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A young African family, dada, mom, and two children putting money in a piggy bank - saving for a SACCO

Saccos, Savings and Credit Co-Operative Organizations have grown over the past few decades and have been giving banks a run for their money. When it comes to saving money and offering a myriad of lending options for their members, Saccos seem to do it better for low and medium-income earning individuals. It’s, therefore, not hard to see why they have become so popular for this demographic population. 

 

Now, the first advice you’ll probably get when you land your first job is “save”. The truth i that there are numerous options to save your money. From Money Market Funds and your bank’s current account to fixed deposit accounts and even treasury bills. But here is another option you must consider, joining a Sacco. And this is a very highly recommended option to consider. 

 

So, why are Saccos gaining so much popularity in Kenya? Are they worth putting your money in, or should you be worried? 

 

Looking for a Sacco to join? Here are some Saccos to consider

 

The Pros and of Cons Saccos

Many advocate for using Saccos as a savings, borrowing, and investment avenue. But when it comes to your money, you should take every advice with a pinch of salt. Every product in the market has its pros and cons, including Saccos.

 

Pros of Joining a Sacco

  • Encourages saving – to keep earning higher returns and be able to borrow, you will need to be consistent with your savings. For this, you are pushed to be consistent with your savings. 
  • High returns – Saccos earn you a higher return at the year compared to fixing the money in a traditional bank account. While banks offer a rate of less than 8% for fixed accounts, most Saccos offer as high as 10% to 14% for member deposits and 12% to 20% for share capital. The rate of dividends varies from one Sacco to another and depends on the performance for that year. 
  • Access to numerous credit lines – most Sacco’s have several credit lines that are usually processed within 48 to 72 hours or less. These range from emergency loans and school fees loans to development loans, depending on your urgency. It’s also possible to be servicing more than one loan simultaneously when you are borrowing from the FOSA credit line products. Additionally, some Saccos have a mortgage credit line where you can borrow money to buy or build your residential home and have a repayment period of up to 10 years or more. 
  • High borrowing amounts – with most Sacco’s, you can borrow 3 to 5 times your savings. For example, if your savings are KShs. 100,000, you can borrow up to KShs. 300,000 or KShs. 500,000..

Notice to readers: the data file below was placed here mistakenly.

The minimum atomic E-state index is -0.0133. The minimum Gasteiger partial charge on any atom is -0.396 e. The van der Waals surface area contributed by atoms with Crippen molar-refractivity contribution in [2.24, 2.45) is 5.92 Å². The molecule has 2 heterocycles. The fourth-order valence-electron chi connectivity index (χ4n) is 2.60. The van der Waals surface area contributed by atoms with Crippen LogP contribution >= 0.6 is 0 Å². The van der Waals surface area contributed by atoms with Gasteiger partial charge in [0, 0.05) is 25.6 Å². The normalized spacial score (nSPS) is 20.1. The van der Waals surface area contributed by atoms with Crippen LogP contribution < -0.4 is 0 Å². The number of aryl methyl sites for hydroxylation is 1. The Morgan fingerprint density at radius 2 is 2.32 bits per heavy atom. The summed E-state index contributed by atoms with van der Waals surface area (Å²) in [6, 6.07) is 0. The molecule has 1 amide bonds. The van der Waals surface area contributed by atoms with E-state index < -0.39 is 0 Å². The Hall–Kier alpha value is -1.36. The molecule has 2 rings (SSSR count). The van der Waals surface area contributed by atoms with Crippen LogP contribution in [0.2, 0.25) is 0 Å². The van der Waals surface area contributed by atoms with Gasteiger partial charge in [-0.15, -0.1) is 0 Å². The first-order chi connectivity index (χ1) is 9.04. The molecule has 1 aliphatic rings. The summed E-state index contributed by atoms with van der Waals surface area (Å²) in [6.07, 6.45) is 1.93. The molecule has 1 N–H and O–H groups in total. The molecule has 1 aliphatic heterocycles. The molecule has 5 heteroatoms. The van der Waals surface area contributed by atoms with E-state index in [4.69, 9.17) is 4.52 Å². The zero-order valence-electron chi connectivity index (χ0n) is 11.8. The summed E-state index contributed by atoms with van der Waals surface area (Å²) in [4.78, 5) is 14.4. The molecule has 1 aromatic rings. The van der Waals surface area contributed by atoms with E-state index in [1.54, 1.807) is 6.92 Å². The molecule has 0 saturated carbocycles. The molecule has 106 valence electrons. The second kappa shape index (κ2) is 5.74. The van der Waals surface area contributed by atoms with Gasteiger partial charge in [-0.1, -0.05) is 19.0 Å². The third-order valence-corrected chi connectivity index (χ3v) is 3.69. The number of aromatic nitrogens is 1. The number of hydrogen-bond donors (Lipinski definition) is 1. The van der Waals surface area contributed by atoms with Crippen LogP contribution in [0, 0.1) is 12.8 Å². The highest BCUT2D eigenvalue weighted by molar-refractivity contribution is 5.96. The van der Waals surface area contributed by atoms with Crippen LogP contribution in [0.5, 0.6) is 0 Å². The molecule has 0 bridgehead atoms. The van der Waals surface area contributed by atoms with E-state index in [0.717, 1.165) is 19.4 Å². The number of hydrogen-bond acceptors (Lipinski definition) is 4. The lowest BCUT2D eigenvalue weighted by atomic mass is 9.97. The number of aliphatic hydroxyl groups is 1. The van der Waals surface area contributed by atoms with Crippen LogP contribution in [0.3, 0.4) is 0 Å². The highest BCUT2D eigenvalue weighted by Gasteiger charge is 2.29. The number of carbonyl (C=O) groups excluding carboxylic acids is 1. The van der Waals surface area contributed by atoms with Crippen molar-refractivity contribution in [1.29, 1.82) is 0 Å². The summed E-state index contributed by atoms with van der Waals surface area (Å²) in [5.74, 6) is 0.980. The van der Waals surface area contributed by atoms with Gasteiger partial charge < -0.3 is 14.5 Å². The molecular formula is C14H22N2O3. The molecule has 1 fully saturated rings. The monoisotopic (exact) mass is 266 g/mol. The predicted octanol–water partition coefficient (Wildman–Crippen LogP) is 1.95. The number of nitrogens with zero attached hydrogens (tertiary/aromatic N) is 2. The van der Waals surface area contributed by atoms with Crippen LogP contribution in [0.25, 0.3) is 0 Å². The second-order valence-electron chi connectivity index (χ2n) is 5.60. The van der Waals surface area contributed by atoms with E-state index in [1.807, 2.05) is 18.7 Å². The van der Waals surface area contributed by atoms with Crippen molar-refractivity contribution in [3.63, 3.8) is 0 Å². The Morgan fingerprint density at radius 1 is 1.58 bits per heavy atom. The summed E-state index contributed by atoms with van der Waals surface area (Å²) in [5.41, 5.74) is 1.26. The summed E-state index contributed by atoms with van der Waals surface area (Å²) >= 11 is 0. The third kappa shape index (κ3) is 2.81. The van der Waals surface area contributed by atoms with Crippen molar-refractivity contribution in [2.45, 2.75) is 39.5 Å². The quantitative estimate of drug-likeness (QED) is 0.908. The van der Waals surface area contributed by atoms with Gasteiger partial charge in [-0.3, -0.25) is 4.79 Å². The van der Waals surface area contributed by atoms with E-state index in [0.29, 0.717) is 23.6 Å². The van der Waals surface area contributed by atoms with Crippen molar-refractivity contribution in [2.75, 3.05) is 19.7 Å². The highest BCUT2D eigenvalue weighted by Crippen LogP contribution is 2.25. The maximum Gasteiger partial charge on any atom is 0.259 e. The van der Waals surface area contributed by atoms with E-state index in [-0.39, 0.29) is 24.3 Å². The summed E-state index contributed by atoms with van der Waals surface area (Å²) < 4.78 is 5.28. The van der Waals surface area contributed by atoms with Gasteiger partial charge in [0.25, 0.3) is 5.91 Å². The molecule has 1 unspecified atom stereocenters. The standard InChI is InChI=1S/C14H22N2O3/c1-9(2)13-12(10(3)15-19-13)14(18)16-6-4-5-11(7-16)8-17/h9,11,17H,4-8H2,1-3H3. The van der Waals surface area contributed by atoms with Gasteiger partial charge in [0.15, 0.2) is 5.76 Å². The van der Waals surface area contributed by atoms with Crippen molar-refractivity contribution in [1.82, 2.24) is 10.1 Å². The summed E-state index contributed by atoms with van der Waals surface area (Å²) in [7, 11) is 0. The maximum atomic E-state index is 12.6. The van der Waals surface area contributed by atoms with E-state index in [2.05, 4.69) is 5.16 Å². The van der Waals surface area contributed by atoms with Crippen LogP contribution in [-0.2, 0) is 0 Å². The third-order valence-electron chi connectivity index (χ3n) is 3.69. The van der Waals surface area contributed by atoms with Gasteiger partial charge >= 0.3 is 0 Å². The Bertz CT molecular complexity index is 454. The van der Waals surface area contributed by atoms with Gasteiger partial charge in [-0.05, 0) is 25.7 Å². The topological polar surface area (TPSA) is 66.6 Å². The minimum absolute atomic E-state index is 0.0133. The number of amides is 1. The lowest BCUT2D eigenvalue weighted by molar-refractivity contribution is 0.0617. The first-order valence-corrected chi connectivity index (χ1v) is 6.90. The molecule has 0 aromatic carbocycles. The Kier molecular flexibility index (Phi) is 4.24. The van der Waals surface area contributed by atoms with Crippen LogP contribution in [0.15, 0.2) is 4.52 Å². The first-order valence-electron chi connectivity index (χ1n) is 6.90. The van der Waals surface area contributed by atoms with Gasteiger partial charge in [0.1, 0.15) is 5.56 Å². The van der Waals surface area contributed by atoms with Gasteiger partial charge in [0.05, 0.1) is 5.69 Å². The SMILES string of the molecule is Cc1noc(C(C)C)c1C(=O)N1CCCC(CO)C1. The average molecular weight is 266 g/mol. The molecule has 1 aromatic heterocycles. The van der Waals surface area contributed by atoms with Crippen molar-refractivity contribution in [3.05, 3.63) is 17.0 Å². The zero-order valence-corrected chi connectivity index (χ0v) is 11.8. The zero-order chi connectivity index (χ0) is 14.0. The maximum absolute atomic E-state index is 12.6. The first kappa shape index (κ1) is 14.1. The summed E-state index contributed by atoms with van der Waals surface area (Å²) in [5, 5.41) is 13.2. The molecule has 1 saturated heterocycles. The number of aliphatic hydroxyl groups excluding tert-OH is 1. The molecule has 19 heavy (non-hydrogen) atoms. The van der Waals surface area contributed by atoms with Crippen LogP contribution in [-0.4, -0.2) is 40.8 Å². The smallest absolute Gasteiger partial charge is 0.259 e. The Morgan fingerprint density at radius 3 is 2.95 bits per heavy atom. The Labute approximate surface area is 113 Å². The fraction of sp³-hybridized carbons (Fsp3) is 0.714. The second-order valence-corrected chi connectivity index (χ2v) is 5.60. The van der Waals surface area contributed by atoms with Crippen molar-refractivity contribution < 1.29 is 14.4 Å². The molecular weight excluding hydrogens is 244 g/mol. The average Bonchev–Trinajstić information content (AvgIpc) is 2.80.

• Better credit terms than banks – even with the lending base for banks, most Sacco’s still offer lower lending rates compared to banks. Saccos have rates as low as 12% per annum, while banks charge about 14 or even higher. Besides interest rates, the repayments are usually more flexible.
  • Ownership and control – as a member with share capital, you have ownership and control of the Sacco you join. That means each member has an equal say in the governance and operation of the organization. For instance, as a member, you have a voting right regardless of the amount of savings or loans you hold. 
  • Limited liability – while you have ownership and control in the Sacco your liability as a Sacco member is limited. This means your private property as a member is out of bounds in case the Sacco goes bankrupt.  

 

Related read: What To Do With Your Dividend And Interest Payments

 

Cons of Joining a Sacco 

  • Guarantors – when it comes to borrowing money from a Sacco, you will require guarantors, who also need to be members of the Sacco. That’s where it gets tricky, because you have to join the same Sacco as people close to you so you can be each other’s guarantors. 
  • Savings withdrawal – you cannot withdraw your share capital savings unless you want to withdraw membership from the Sacco. If you need money, you have to take a loan and use your savings as collateral, assuming you have not guaranteed another member. Additionally, you’d have to give the Sacco a notice for withdrawal. Most Saccos have a notice period of about 60 days. The silver lining to this is some Saccos have FOSA (Front Office Services Activities) accounts where you can deposit and withdraw money at any time. However, the money in a FOSA account will not earn you the same high interest as any money saved in a share capital account. 
  • Share Capital withdrawal – unlike member deposits which are refundable, your share capital is non-refundable. The only way you can get your money is to transfer your share capital to another member. 
  • Limited borrowing amounts – banks have millions and billions of money at their disposal, which makes it easy for customers to borrow money in millions. Saccos, on the other hand, have lower resources and it is not easy to borrow millions of money. For example, some Saccos have mortgage loans.